“I think we’re all passionate community folks who want to see how we can put pressure now moving forward to see development that will benefit all of us,” he said.
Four in 10 residents of Efland are Black and the area, as the homeland of various Siouan-speaking peoples, has a rich Indigenous history.
Smith, a Black woman, said her family and many others have deep generational roots in Efland. There was a lack of trust between some Black residents and other actors, including the county government and A Voice for Efland and Orange, many of those involved being white and more recent arrivals to Efland.
Cates agreed the organization failed to adequately build trust between communities regarding the Buc-ee’s station, even though one of their primary concerns was the negative impacts of the development on marginalized communities.
Smith said she thought the polarization around the project was "baffling", and the community cast blame upon Black residents for not vocalizing their support. But she said the lack of vocalization was due to a history of fear.
“When I have conversations with the people who were for it and the people who were against it, they do have a commonality of wanting to see development,” she said.
Smith said the community needs to create space for conversation and learn to be better listeners.
Crystal Cavalier, an Indigenous water protector, land defender, and citizen of the Occaneechi Band of the Saponi Nation, wrote a letter to the BOCC in early February to voice her opposition to Buc-ee's.
“Our county commissioners are elected to represent us and they have a duty to protect the water,” she said.
Although she was able to make her voice heard in working with other activists like Cates, she agreed moving forward, the county needs to forge stronger relationships with Indigenous communities, marginalized communities, and citizens in general.
Ward said the overwhelming majority of people he spoke to about the project were unaware of it, indicative of what he described as an attempt to keep people uninformed to secure the rezoning permit. Though he sympathizes with supporters who sought development, Buc-ee’s was far from an ideal option.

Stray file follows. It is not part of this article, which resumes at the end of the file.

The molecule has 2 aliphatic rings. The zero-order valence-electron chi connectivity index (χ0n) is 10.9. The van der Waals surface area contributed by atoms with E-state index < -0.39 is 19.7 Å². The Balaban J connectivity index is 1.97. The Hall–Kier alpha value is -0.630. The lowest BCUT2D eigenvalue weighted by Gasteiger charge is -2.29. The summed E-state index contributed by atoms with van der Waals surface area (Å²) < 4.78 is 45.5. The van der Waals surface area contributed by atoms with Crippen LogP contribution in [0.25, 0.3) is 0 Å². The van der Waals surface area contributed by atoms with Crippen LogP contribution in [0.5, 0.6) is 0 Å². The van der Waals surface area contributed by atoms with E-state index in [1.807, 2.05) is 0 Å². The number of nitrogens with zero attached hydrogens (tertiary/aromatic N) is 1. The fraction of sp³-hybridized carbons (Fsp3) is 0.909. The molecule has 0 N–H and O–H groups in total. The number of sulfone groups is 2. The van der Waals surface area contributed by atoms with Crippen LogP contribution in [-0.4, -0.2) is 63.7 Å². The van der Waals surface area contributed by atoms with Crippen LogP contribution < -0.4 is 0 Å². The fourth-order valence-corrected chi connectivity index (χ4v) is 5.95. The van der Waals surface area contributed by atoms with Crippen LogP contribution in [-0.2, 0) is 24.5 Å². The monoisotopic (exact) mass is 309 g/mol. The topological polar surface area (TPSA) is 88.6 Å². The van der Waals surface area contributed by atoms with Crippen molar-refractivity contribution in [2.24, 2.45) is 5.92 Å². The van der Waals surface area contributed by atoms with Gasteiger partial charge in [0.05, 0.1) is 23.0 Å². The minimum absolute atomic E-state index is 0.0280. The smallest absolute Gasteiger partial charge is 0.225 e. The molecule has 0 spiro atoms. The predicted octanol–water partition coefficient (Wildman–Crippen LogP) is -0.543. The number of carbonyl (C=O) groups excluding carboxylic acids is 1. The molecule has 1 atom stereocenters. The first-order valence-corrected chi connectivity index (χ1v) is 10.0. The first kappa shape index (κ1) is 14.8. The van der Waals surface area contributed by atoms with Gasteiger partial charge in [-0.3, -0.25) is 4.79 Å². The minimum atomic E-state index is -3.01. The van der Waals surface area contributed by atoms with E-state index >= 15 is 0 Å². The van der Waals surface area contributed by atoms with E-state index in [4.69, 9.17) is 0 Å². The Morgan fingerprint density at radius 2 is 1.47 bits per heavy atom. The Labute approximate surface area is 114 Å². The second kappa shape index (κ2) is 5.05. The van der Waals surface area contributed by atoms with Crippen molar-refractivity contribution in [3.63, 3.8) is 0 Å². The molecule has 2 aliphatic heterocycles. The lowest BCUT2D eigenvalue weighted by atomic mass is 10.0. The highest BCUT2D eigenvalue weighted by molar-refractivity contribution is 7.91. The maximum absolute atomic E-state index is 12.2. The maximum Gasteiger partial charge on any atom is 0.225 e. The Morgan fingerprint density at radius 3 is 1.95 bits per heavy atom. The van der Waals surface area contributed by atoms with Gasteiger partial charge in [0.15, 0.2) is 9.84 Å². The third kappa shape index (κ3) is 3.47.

“We didn’t miss an opportunity, we avoided a disaster,” he said.
However, he said the issue exposed flaws in the bureaucratic process surrounding development and that bad faith actors pushed the project through a lack of information.
A representative from Buc-ee’s declined to comment for this story.
“If we can’t address that, then we’re just going to keep getting developments like Buc-ee’s that we’re going to have to keep fighting,” Ward said.
Before more projects come to Orange County, many residents want to see greater involvement and dialogue with the communities so that future development does not endanger the environment and is aligned with the county’s environmental and social goals.
Cavalier said a civilian task force is essential to determine what comes next for Orange County’s development. Beyond that, she wants to see an effort to revitalize sustainable agriculture and other ventures that would build community resilience and be ecologically sound.
In Smith's eyes, the best development would entail projects that are sustainable and encourage young people to stay in the area.
Cates expressed an interest in revitalizing the Efland-Mebane Small Area Plan, a discontinued economic area study from the mid-2000s that included a task force with representatives from the two communities.
The Buckhorn Area Plan is a similar economic study along the I-40/85 corridor that will assess land-use changes and long-term economic development in areas between Orange and Alamance counties.
Ward said next on A Voice for Efland and Orange’s agenda is to get involved in the discourse around the Buckhorn Area Plan.
“We’re not planning on going away anytime soon,” he said.
To get the day's news and headlines in your inbox each morning, sign up for our email newsletters.